THURSDAY, Oct. 27, 2016 (HealthDay News) -- Treatment for depression and anxiety is nearly twice as common among U.S. cancer survivors as it is for those with no history of cancer, according to a study published online Oct. 26 in the Journal of Clinical Oncology.

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Heart Rate, BP in Male Teens Tied to Later Risk for Psych Disorders

WEDNESDAY, Oct. 26, 2016 (HealthDay News) -- Young men with a resting heart rate and blood pressure that are elevated -- but still within normal range -- appear more likely to develop a wide range of mental illnesses later in their lives, according to a study published online Oct. 26 in JAMA Psychiatry.

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Bariatric Surgery May Be Cost-Effective in Severely Obese Teens

WEDNESDAY, Oct. 26, 2016 (HealthDay News) -- Bariatric surgery not only helps severely obese teens lose weight, it may pay for itself in health care savings over time, according to a study published online Oct. 26 in JAMA Surgery.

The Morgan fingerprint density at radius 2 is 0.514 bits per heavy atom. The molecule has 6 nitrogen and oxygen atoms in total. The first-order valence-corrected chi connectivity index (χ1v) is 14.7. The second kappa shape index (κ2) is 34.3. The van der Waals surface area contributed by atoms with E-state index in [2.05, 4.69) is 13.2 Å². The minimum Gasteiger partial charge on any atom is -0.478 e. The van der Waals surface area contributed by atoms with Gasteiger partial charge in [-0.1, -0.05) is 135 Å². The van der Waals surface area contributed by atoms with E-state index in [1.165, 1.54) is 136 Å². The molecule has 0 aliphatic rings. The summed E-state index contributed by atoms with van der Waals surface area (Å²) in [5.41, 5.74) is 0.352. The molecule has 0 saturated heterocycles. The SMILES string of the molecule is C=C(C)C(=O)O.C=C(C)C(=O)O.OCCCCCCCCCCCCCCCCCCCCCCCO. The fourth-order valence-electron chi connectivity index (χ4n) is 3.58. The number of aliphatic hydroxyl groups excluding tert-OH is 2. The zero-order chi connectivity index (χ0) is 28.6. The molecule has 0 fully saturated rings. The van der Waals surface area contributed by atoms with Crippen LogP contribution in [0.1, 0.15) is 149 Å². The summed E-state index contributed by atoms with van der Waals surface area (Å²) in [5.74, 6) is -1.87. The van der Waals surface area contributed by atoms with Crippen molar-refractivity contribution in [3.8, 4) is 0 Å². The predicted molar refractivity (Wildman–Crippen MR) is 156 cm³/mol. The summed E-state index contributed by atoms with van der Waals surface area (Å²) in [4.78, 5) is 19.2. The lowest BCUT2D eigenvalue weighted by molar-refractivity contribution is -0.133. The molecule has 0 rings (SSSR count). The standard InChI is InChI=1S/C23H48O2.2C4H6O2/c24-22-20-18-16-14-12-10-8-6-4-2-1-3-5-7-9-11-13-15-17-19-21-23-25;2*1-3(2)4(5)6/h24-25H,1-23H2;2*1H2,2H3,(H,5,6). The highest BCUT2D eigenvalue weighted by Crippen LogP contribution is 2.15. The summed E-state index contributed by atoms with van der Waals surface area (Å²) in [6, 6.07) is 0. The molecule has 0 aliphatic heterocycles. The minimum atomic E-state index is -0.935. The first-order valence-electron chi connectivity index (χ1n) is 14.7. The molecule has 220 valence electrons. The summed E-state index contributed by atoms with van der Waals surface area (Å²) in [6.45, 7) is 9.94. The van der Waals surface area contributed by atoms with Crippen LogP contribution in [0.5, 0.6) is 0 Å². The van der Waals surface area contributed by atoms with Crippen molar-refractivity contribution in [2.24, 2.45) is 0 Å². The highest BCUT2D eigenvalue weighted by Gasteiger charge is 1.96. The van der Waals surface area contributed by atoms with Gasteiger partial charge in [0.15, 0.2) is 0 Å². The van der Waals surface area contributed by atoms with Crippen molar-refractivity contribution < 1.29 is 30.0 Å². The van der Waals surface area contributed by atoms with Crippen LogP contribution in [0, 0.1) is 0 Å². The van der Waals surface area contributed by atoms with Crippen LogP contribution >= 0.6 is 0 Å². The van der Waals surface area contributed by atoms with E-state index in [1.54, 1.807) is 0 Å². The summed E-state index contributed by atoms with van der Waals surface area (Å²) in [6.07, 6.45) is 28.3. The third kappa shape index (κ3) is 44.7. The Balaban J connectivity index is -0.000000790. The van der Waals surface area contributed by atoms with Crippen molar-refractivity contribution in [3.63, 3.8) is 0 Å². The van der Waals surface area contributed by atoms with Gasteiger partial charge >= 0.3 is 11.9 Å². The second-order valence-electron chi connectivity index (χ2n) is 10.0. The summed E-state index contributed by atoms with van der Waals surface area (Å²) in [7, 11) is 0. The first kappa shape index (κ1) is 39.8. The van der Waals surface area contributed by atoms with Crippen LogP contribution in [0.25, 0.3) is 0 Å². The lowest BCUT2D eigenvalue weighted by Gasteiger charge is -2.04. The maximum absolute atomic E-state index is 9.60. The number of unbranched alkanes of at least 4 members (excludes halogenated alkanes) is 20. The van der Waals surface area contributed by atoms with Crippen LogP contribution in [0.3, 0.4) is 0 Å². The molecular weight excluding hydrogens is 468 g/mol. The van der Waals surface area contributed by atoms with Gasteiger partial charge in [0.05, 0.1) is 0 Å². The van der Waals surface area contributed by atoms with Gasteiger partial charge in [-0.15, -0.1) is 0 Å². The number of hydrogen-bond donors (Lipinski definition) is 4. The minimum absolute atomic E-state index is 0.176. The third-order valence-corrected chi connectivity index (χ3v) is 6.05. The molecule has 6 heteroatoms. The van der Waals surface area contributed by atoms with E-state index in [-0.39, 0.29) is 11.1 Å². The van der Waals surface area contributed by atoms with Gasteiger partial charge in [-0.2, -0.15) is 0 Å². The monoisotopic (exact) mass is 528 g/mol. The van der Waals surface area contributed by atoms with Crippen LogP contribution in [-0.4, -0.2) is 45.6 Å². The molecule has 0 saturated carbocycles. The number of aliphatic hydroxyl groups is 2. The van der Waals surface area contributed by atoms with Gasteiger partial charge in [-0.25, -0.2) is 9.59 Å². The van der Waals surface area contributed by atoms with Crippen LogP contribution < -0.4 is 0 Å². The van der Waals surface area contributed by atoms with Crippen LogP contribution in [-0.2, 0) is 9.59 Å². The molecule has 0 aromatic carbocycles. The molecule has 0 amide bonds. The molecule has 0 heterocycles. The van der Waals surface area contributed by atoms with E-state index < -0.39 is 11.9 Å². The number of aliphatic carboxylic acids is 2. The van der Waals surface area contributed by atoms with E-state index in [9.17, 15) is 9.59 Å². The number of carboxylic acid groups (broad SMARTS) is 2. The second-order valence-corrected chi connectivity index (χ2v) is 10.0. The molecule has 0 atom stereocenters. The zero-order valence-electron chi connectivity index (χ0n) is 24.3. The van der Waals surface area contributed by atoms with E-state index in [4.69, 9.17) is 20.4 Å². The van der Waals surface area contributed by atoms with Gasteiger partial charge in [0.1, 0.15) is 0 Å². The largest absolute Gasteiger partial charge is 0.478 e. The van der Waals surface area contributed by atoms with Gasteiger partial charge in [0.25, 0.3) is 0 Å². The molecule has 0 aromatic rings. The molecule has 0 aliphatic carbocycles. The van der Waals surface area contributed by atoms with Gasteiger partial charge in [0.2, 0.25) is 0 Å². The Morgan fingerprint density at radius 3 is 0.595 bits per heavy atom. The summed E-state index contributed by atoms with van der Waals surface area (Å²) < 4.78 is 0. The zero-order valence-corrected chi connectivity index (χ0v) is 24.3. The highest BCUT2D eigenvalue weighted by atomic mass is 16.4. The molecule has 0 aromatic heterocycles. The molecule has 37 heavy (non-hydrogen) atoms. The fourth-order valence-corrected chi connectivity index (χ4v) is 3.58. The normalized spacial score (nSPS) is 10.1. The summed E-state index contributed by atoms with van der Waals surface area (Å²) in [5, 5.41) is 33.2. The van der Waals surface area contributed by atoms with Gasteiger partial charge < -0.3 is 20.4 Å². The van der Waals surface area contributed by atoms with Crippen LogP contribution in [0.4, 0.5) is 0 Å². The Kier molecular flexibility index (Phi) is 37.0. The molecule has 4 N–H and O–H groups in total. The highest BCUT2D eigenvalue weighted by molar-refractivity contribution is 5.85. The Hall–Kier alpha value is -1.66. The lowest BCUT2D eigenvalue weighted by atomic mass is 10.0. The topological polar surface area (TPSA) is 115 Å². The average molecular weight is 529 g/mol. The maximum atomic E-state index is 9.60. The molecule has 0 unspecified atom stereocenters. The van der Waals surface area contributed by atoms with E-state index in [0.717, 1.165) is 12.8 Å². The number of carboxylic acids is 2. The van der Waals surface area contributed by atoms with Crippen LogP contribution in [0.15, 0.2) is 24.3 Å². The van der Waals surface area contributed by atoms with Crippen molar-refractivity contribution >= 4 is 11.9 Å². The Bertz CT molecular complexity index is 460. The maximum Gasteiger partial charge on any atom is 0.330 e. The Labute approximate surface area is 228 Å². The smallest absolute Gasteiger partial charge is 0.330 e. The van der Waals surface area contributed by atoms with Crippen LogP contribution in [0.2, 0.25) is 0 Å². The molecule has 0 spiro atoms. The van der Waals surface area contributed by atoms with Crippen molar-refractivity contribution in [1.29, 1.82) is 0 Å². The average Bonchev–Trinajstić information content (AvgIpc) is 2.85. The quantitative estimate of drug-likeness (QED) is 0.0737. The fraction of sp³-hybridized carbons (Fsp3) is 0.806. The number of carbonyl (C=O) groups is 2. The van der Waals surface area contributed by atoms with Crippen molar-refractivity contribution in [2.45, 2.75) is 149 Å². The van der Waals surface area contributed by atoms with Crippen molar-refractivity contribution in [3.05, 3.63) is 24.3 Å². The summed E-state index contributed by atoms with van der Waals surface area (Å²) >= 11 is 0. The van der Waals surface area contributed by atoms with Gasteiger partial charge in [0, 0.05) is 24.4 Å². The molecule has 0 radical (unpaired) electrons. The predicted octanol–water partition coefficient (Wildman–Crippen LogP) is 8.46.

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FDA Warns of Testosterone, AAS Abuse and Dependence

WEDNESDAY, Oct. 26, 2016 (HealthDay News) -- Supplemental testosterone and related anabolic-androgenic steroids (AAS) can cause heart attacks, personality changes, and infertility, and are easily abused, the U.S. Food and Drug Administration warns, adding that labeling on all prescription testosterone products will be revised.

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Disruptions in Brain Structure Seen in Children With PTSD

TUESDAY, Oct. 25, 2016 (HealthDay News) -- The brains of children with posttraumatic stress disorder (PTSD) have structural differences not seen in the brains of children without the disorder, according to a study published online Oct. 25 in Radiology.

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Women Catching Up With Men in Alcohol Consumption, Misuse

TUESDAY, Oct. 25, 2016 (HealthDay News) -- Women across the globe are now nearly as likely as men to drink and to engage in excessive, harmful drinking, according to a new study published online Oct. 24 in BMJ Open.

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Adaptive Working Memory Training Beneficial in HIV

MONDAY, Oct. 24, 2016 (HealthDay News) -- Adaptive working memory training (WMT), but not non-adaptive WMT, improves working memory performance in HIV participants and seronegative (SN) controls and reduces brain activation at one and six months, according to a study published online Oct. 19 in the Annals of Neurology.